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Nat Commun. 2016 Feb 4;7:10465. doi: 10.1038/ncomms10465.

ALS-associated mutant FUS induces selective motor neuron degeneration through toxic gain of function.

Author information

1
Department of Neurology, Center for Motor Neuron Biology and Disease, Columbia University, 630 W 168th Street, P&S Building, Room 5-423, New York, New York 10032, USA.
2
Department of Pathology and Cell Biology, Center for Motor Neuron Biology and Disease, Columbia University, New York, New York 10032, USA.
3
Department of Neuroscience, Howard Hughes Medical Institute, Columbia University, New York, New York 10032, USA.
4
Department of Neuroscience, Columbia University, New York, New York 10032, USA.

Abstract

Mutations in FUS cause amyotrophic lateral sclerosis (ALS), including some of the most aggressive, juvenile-onset forms of the disease. FUS loss-of-function and toxic gain-of-function mechanisms have been proposed to explain how mutant FUS leads to motor neuron degeneration, but neither has been firmly established in the pathogenesis of ALS. Here we characterize a series of transgenic FUS mouse lines that manifest progressive, mutant-dependent motor neuron degeneration preceded by early, structural and functional abnormalities at the neuromuscular junction. A novel, conditional FUS knockout mutant reveals that postnatal elimination of FUS has no effect on motor neuron survival or function. Moreover, endogenous FUS does not contribute to the onset of the ALS phenotype induced by mutant FUS. These findings demonstrate that FUS-dependent motor degeneration is not due to loss of FUS function, but to the gain of toxic properties conferred by ALS mutations.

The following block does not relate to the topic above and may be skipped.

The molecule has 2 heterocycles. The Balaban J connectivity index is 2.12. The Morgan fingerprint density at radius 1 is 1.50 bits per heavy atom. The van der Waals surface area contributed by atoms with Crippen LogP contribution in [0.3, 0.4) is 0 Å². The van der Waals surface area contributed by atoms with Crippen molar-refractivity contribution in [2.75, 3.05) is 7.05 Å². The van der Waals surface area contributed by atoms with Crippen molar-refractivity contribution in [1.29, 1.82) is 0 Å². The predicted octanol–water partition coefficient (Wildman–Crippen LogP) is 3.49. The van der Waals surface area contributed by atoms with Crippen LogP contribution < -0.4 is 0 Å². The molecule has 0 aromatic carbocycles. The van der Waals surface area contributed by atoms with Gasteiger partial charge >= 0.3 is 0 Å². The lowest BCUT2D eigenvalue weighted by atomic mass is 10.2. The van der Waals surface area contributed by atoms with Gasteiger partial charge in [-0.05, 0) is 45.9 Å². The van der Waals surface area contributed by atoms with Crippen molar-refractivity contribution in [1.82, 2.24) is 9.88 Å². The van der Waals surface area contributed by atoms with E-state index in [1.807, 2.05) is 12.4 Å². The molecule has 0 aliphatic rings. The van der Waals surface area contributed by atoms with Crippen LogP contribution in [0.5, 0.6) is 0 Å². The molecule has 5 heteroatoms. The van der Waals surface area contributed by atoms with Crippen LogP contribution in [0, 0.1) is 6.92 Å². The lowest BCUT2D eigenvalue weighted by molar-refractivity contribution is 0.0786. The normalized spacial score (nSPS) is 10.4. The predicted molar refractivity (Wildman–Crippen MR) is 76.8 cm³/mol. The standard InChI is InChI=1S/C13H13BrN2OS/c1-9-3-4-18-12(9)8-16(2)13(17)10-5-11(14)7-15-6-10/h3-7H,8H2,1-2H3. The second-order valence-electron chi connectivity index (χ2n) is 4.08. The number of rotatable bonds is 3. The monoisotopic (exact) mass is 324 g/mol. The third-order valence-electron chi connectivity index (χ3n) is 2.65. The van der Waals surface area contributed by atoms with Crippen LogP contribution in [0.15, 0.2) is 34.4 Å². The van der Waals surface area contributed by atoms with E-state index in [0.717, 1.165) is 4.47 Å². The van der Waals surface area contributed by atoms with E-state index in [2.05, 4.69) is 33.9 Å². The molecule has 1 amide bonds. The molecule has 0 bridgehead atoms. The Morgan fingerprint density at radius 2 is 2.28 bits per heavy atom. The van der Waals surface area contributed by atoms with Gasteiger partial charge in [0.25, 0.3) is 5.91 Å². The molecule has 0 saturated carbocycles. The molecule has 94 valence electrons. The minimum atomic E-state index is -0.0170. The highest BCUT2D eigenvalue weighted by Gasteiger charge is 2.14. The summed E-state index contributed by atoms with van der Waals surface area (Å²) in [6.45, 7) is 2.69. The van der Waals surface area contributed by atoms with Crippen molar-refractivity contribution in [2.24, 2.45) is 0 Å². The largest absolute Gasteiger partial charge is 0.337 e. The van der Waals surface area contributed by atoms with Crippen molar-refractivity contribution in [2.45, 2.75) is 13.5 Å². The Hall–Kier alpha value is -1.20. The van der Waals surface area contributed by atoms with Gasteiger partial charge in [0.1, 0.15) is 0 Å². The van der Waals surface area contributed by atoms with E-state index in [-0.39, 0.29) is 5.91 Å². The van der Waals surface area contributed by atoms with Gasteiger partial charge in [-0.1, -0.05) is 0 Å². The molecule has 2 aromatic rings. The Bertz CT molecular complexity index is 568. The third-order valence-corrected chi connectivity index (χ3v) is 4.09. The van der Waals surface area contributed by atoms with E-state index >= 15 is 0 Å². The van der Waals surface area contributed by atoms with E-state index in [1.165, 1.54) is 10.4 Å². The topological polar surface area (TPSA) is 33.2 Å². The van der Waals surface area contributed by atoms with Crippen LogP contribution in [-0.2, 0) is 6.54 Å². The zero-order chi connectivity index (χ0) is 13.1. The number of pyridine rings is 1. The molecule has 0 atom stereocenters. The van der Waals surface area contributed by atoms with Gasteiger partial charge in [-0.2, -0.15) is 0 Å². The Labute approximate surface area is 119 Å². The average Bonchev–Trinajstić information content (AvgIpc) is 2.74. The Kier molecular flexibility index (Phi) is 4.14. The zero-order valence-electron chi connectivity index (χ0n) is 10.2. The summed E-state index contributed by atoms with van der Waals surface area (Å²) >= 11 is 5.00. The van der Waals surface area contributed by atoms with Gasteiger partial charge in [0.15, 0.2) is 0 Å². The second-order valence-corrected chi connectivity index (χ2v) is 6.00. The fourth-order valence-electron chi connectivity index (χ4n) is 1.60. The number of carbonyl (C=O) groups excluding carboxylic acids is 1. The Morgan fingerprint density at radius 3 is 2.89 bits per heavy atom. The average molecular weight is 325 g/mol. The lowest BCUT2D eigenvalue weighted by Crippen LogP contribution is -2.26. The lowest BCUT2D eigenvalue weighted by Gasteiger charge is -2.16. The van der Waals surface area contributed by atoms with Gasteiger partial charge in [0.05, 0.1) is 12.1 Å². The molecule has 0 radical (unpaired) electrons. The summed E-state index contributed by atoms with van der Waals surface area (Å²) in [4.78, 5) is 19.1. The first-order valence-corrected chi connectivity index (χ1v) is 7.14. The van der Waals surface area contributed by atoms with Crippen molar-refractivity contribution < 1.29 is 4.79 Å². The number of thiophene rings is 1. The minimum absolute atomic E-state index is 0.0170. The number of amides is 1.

PMID:
26842965
PMCID:
PMC4742863
DOI:
10.1038/ncomms10465
[Indexed for MEDLINE]
Free PMC Article

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